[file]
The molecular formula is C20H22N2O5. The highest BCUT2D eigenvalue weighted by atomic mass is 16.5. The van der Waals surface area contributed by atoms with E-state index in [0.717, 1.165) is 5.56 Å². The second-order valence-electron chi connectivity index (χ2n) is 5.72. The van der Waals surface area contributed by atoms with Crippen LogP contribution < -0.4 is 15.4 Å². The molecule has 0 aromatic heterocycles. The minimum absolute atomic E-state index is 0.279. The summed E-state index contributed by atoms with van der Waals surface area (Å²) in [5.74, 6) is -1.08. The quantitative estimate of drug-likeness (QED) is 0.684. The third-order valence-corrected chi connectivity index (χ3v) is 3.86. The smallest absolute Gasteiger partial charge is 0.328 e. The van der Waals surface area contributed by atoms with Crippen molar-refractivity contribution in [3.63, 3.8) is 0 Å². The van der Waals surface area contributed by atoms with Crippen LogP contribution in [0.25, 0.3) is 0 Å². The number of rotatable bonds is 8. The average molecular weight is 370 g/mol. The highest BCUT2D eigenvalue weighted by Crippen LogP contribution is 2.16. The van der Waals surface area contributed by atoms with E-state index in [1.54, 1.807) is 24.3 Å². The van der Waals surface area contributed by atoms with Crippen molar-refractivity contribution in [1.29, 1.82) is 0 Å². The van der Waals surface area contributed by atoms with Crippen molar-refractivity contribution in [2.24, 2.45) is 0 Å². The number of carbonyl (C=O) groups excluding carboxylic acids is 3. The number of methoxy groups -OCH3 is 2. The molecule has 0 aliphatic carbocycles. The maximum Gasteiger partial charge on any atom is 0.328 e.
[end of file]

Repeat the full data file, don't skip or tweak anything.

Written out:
The molecular formula is C20H22N2O5. The highest BCUT2D eigenvalue weighted by atomic mass is 16.5. The van der Waals surface area contributed by atoms with E-state index in [0.717, 1.165) is 5.56 Å². The second-order valence-electron chi connectivity index (χ2n) is 5.72. The van der Waals surface area contributed by atoms with Crippen LogP contribution < -0.4 is 15.4 Å². The molecule has 0 aromatic heterocycles. The minimum absolute atomic E-state index is 0.279. The summed E-state index contributed by atoms with van der Waals surface area (Å²) in [5.74, 6) is -1.08. The quantitative estimate of drug-likeness (QED) is 0.684. The third-order valence-corrected chi connectivity index (χ3v) is 3.86. The smallest absolute Gasteiger partial charge is 0.328 e. The van der Waals surface area contributed by atoms with Crippen molar-refractivity contribution in [3.63, 3.8) is 0 Å². The van der Waals surface area contributed by atoms with Crippen LogP contribution in [0.25, 0.3) is 0 Å². The number of rotatable bonds is 8. The average molecular weight is 370 g/mol. The highest BCUT2D eigenvalue weighted by Crippen LogP contribution is 2.16. The van der Waals surface area contributed by atoms with E-state index in [1.54, 1.807) is 24.3 Å². The van der Waals surface area contributed by atoms with Crippen molar-refractivity contribution in [1.29, 1.82) is 0 Å². The van der Waals surface area contributed by atoms with Crippen molar-refractivity contribution in [2.24, 2.45) is 0 Å². The number of carbonyl (C=O) groups excluding carboxylic acids is 3. The number of methoxy groups -OCH3 is 2. The molecule has 0 aliphatic carbocycles. The maximum Gasteiger partial charge on any atom is 0.328 e.